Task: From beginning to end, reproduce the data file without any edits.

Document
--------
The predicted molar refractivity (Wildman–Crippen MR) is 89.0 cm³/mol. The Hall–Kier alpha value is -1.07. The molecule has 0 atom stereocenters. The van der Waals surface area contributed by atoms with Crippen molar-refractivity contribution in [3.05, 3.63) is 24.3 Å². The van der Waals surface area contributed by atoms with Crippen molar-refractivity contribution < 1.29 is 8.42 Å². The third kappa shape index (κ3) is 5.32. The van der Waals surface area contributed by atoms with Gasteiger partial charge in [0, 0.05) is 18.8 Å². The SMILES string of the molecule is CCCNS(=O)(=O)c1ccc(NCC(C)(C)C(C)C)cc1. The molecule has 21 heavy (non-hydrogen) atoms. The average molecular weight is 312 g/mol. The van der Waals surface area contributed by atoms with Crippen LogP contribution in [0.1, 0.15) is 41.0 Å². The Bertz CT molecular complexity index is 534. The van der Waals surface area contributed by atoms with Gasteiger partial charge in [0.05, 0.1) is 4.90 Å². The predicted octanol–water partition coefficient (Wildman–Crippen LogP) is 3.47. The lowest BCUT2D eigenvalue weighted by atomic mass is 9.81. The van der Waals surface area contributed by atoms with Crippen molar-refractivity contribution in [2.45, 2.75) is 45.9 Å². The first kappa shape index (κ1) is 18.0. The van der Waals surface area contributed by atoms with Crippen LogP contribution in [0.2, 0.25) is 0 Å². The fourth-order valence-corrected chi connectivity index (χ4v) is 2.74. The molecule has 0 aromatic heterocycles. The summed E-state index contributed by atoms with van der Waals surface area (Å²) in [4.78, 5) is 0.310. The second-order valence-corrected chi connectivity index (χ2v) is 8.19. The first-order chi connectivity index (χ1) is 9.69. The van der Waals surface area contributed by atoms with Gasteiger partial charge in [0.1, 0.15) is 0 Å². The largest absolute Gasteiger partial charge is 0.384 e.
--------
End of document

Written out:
The predicted molar refractivity (Wildman–Crippen MR) is 89.0 cm³/mol. The Hall–Kier alpha value is -1.07. The molecule has 0 atom stereocenters. The van der Waals surface area contributed by atoms with Crippen molar-refractivity contribution in [3.05, 3.63) is 24.3 Å². The van der Waals surface area contributed by atoms with Crippen molar-refractivity contribution < 1.29 is 8.42 Å². The third kappa shape index (κ3) is 5.32. The van der Waals surface area contributed by atoms with Gasteiger partial charge in [0, 0.05) is 18.8 Å². The SMILES string of the molecule is CCCNS(=O)(=O)c1ccc(NCC(C)(C)C(C)C)cc1. The molecule has 21 heavy (non-hydrogen) atoms. The average molecular weight is 312 g/mol. The van der Waals surface area contributed by atoms with Crippen LogP contribution in [0.1, 0.15) is 41.0 Å². The Bertz CT molecular complexity index is 534. The van der Waals surface area contributed by atoms with Gasteiger partial charge in [0.05, 0.1) is 4.90 Å². The predicted octanol–water partition coefficient (Wildman–Crippen LogP) is 3.47. The lowest BCUT2D eigenvalue weighted by atomic mass is 9.81. The van der Waals surface area contributed by atoms with Crippen molar-refractivity contribution in [2.45, 2.75) is 45.9 Å². The first kappa shape index (κ1) is 18.0. The van der Waals surface area contributed by atoms with Crippen LogP contribution in [0.2, 0.25) is 0 Å². The fourth-order valence-corrected chi connectivity index (χ4v) is 2.74. The molecule has 0 aromatic heterocycles. The summed E-state index contributed by atoms with van der Waals surface area (Å²) in [4.78, 5) is 0.310. The second-order valence-corrected chi connectivity index (χ2v) is 8.19. The first-order chi connectivity index (χ1) is 9.69. The van der Waals surface area contributed by atoms with Gasteiger partial charge in [0.1, 0.15) is 0 Å². The largest absolute Gasteiger partial charge is 0.384 e.